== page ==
“Sorry mate I didn’t see you!” campaign aims to support motorcyclists in enjoying rides safely


During June, Warwickshire Police officers will be out and about across the county’s roads with the aim of helping motorcyclists enjoy their outings safely. Last year, 57 motorbike riders died or were seriously injured across Warwickshire roads and collisions often see a spike on the warmer weekends and bank holidays.

“Sorry Mate I Didn’t See You!” is a phrase commonly heard by motorcyclists who have experienced a vehicle pulling out in front of them and this type of incident is one of the leading causes of motorcycle collisions.

The new national campaign will help riders identify a SMIDSY situation and protect themselves, as well as sharing other riding techniques provided by some of the nation’s best riders. A new Ride Craft Hub website provides tips and explainers from pro riders all aimed at helping motorcyclists be better on their bike, and to reduce harm to riders on the road.

Warwickshire Police OPU motorbike and traffic officers will be out and about speaking with riders and sharing advice over the coming weeks, supporting everyone in enjoying the road networks safely.   It’s not just the bikers who need advice however and police will also be speaking to drivers if they observe unsafe or illegal behaviours, particularly around motorcyclists.

The most recent combined data from the DFT and National Road Traffic Census from 2021 reveals that 310 motorcyclists lost their lives and 5264 were seriously injured on Britain’s roads. Five-year data from 2016 to 2021 on reported road casualties cites failing to look properly on the part of a rider or driver as the most common contributing factor in fatal or serious collisions. The data also reveals that T, Y or staggered junctions are the most common locations of motorcyclist casualties, representing 34.7% of combined fatalities and injuries.

OPU Traffic Inspector Simon Paull said “As well as speaking to motorcyclists to encourage them to upskill, we are also asking drivers to look twice for motorcyclists.  They are not as visible as four wheels and need drivers to take more care and consideration around them to help keep them safe.   As a motorcyclist myself I understand the thrill and enjoyment that can be had on your motorbike.  Warwickshire has some fantastic routes and some of them are good because they test your skills.  That’s why we use some of these routes during our BikeSafe courses to help riders get the most enjoyment out of their ride whilst staying safe and legal.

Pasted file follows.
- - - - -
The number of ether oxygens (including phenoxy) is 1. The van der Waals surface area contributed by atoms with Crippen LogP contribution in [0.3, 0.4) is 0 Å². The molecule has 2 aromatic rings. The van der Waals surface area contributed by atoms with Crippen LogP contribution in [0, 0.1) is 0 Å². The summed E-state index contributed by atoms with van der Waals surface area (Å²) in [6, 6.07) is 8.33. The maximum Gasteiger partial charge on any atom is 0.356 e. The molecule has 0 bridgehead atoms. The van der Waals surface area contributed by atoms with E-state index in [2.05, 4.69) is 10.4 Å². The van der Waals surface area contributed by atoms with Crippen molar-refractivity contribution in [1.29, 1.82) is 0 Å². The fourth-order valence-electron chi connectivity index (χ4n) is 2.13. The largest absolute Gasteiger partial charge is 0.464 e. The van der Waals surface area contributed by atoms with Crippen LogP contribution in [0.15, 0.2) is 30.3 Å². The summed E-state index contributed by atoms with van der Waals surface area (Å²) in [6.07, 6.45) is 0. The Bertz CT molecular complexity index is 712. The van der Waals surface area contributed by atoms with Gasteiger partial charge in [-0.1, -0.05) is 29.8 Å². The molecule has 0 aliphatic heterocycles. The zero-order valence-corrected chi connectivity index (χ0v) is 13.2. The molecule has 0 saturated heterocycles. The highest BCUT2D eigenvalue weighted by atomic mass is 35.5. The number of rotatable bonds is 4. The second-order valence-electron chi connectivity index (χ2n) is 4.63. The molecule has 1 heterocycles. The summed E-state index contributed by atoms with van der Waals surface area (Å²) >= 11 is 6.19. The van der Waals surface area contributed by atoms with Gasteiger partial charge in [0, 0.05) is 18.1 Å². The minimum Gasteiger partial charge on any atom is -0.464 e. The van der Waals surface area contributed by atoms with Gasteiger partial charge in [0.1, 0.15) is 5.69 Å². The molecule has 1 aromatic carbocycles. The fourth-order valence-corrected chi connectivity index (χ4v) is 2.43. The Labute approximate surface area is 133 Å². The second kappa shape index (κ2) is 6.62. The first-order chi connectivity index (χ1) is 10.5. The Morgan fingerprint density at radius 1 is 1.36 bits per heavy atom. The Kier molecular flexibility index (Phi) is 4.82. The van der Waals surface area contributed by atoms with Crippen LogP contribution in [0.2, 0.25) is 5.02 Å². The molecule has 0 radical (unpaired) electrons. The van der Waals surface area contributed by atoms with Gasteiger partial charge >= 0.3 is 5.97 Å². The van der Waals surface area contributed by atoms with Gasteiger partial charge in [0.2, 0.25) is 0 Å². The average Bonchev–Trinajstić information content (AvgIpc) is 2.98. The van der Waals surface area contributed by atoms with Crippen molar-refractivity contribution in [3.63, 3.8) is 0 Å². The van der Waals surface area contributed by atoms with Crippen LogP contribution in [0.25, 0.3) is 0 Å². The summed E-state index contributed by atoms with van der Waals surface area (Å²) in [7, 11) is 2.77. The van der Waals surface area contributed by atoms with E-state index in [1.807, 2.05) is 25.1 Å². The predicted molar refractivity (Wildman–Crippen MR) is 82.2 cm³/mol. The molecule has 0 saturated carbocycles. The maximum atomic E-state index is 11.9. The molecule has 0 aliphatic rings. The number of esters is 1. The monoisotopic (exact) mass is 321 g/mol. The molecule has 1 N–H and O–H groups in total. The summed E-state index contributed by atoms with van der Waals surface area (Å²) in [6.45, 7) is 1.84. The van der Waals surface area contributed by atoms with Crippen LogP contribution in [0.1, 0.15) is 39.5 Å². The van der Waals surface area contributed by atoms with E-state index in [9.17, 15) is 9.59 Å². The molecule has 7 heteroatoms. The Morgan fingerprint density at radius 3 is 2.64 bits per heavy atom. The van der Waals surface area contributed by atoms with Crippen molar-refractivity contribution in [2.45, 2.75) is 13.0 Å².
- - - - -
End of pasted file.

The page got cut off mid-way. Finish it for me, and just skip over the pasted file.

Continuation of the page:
“It really doesn’t matter how experienced you are on your bike, we all need to refresh and improve our road skills and it’s important to keep on learning. The Ride Craft Hub website is a great resource to learn tips from the nation’s best riders to help you not only ride safer, but also ride better.”

Chief Superintendent Marc Clothier is National Police Chiefs’ Council Operational Lead for Project Apex, he said:

“Approximately 20 per cent of all killed and seriously injured road users each year are motorcyclists, despite them only representing 1 per cent of road miles travelled. This new campaign and related activity is designed to change that.

“We tested the tip cards and Ride Craft Hub resources over the Easter weekend in a number of police forces and it was really well received by riders so we’re pleased to see it rolled out nationally.

“The campaign has been informed by extensive research to ensure it is effective in reaching our motorcyclist communities and as a keen rider myself, I know that no matter how good someone is on their motorbike – we’re always keen to be better.”

The Ride Craft Hubwww.ridecrafthub.org – will become a home for sharing pro rider tips from the best riders in the country. A guide to spotting a SMIDSY has been provided by charity DocBike, who work to eradicate motorcycle deaths. Better cornering advice has come from Bikertek in collaboration with Motorcycle News and a masterclass on reading the road comes from PC Roger Peskett, a blue light rider from Thames Valley Police.